Members of a federal interagency biofuel advisory committee have seen millions in taxpayer dollars funneled to their companies in grants and contracts since being appointed to the panel, an investigation by the Heritage Foundation has revealed.

The synergy between the committee's membership and the financing decisions of the Energy and Agriculture departments, which lead the federal biofuel effort and whose representatives co-chair the committee, raise serious conflict of interest questions, and further fuel perceptions of insider dealing within the administration's "green energy" push.

The Biomass Research and Development Board was created by the Biomass Research and Development Act of 2000. The Board coordinates the federal government's policy with respect to biofuels in, among other products, an annual report to the Secretaries of Agriculture and Energy containing its recommendations. The Board includes a Technical Advisory Committee with representatives from industry and academia.

The San Francisco-based company Solazyme made headlines in December when the Navy and the Ag Department jointly announced that the former would purchase biofuels from the company for up to $15 a gallon. Less reported was the presence of Solazyme Co-founder and President Harrison Dillon on the panel advising Agriculture on the adoption of biofuels.

Solazyme denied that Dillon's work on the committee had any impact on the contract award. And while a spokesman for the company noted that the contract came not from Agriculture but from the Department of Defense, DOD is in fact one of eight "participating agencies" behind the biomass board. The Pentagon describes its push to adopt biofuels as "a joint initiative" between the Defense, Agriculture and Energy departments.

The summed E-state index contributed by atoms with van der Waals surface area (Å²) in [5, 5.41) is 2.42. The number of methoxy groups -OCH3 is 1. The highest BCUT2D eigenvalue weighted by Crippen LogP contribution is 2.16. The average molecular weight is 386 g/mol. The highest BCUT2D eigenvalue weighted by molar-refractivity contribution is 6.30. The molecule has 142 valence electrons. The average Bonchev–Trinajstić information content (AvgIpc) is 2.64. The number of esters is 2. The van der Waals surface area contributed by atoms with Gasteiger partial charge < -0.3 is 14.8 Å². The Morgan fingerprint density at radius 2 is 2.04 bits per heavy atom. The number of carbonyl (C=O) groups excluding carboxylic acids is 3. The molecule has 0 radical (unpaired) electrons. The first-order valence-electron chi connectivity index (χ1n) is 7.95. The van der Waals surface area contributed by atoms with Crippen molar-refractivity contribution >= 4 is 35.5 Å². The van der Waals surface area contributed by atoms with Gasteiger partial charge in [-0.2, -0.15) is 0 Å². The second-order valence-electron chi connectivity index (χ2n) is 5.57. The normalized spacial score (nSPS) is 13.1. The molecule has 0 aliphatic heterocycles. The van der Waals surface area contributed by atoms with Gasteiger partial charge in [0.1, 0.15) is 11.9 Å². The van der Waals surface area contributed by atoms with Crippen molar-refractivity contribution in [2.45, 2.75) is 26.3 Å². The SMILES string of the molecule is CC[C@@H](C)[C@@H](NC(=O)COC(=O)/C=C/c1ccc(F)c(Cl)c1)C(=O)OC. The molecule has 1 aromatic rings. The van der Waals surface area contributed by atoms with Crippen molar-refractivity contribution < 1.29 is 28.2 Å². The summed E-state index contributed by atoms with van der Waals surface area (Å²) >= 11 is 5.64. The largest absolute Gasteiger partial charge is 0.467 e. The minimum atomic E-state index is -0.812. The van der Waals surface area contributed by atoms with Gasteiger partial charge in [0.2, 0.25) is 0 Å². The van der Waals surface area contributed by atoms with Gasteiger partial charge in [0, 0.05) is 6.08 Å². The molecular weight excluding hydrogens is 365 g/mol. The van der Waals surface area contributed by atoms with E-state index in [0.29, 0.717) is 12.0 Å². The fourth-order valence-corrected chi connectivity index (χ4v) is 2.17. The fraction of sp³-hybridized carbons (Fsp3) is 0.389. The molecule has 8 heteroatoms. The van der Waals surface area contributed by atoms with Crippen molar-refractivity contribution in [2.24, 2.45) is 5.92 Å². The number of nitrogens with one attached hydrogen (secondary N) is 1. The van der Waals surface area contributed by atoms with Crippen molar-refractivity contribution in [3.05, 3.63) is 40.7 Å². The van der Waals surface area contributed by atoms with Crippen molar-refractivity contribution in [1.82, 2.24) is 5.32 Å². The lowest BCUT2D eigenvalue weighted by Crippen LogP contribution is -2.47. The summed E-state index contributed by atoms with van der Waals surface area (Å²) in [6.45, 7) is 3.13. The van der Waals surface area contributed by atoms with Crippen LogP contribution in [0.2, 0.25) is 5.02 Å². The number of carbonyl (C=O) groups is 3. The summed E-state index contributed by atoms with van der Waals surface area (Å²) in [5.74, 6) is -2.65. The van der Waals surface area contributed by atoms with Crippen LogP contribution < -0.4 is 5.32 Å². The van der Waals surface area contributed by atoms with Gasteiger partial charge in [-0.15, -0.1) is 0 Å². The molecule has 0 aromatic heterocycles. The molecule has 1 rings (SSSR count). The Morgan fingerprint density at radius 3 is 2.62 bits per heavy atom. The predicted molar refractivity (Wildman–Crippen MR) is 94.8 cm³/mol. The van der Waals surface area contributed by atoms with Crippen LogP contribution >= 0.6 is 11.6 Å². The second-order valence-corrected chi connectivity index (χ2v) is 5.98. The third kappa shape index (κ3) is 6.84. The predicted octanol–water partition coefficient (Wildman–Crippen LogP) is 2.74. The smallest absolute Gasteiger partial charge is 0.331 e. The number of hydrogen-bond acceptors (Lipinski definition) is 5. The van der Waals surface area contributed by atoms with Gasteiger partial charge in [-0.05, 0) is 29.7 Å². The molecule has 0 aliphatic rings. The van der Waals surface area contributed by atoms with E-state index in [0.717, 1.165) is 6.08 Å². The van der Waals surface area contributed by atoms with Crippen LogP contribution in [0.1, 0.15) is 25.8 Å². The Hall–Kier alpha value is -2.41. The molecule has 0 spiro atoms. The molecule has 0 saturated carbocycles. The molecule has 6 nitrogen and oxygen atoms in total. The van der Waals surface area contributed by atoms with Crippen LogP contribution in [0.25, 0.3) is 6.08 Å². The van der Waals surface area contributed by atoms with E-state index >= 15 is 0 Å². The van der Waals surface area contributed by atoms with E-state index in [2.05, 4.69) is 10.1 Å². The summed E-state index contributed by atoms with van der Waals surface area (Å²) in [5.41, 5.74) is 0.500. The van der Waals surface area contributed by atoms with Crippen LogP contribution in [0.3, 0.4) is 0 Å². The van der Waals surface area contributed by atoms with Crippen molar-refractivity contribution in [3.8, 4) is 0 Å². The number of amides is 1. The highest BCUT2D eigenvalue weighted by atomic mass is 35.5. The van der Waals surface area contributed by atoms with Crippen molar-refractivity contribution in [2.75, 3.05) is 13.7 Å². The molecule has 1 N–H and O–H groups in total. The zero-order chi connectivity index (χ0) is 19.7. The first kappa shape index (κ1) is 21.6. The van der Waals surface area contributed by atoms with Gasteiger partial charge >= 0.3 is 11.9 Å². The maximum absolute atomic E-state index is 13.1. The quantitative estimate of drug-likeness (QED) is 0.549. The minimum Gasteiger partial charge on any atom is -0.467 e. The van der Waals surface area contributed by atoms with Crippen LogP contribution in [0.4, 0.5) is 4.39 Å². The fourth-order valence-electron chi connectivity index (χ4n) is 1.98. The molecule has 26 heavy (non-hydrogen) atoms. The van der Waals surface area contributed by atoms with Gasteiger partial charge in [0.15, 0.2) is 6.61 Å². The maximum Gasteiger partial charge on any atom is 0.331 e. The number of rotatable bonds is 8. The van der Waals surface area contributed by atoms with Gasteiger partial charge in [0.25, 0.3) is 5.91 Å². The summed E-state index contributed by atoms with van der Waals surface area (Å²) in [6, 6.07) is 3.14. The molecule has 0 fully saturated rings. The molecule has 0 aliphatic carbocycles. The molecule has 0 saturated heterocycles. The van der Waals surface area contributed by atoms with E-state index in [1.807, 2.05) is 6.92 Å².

The Navy biofuels deal also steered federal dollars to a company called Dynamic Fuels, which manufactures biofuels from used cooking oil. Dynamic is a joint venture of Syntroleum Corp. and Tyson Foods. Sitting on the biofuel advisory committee is Robert Ames. Ames was Tyson's vice president in charge of commercializing the company's renewable energy projects, including Dynamic Fuels, when the contract went through. In January 2012, Solazyme hired him as its vice president of fuels commercialization.

Advisory committee member William Provine, now the director of Science and Technology External Affairs at DuPont, was until April 2012 a board member at Butamax Advanced Biofuels, a joint venture of DuPont and BP. In 2010, Butamax announced an $8.8 million cost-sharing agreement with DOE for the production of a sugar-based biofuel called isobutanol.

DOE has steered massive sums to Archer Daniels Midland for biofuel-related projects since the committee's creation. ADM landed a $99.2 million contract in 2010, for carbon sequestration technology for biofuel producers. The year before, it got a $24.8 million grant to develop and commercialize advanced biofuels. Meanwhile, Todd Werpy, ADM's vice president for Biofuels and Biochemical Research, sat on the advisory committee.

In October 2011, DOE announced up to $4 million in grants for LanzaTech, whose CEO sits on the advisory committee, to develop a biofuel called butadiene. The same month, ArborGen, whose then-vice president of product development had a seat on the committee, got $6.3 million from DOE to develop wood-based biofuels.

None of the companies involved responded to my queries, with the exceptions of Solazyme and ArborGen, which noted that the employee in question had left in February.

Lachlan Markay is an investigative reporter for the Heritage Foundation's Center for Media and Public Policy.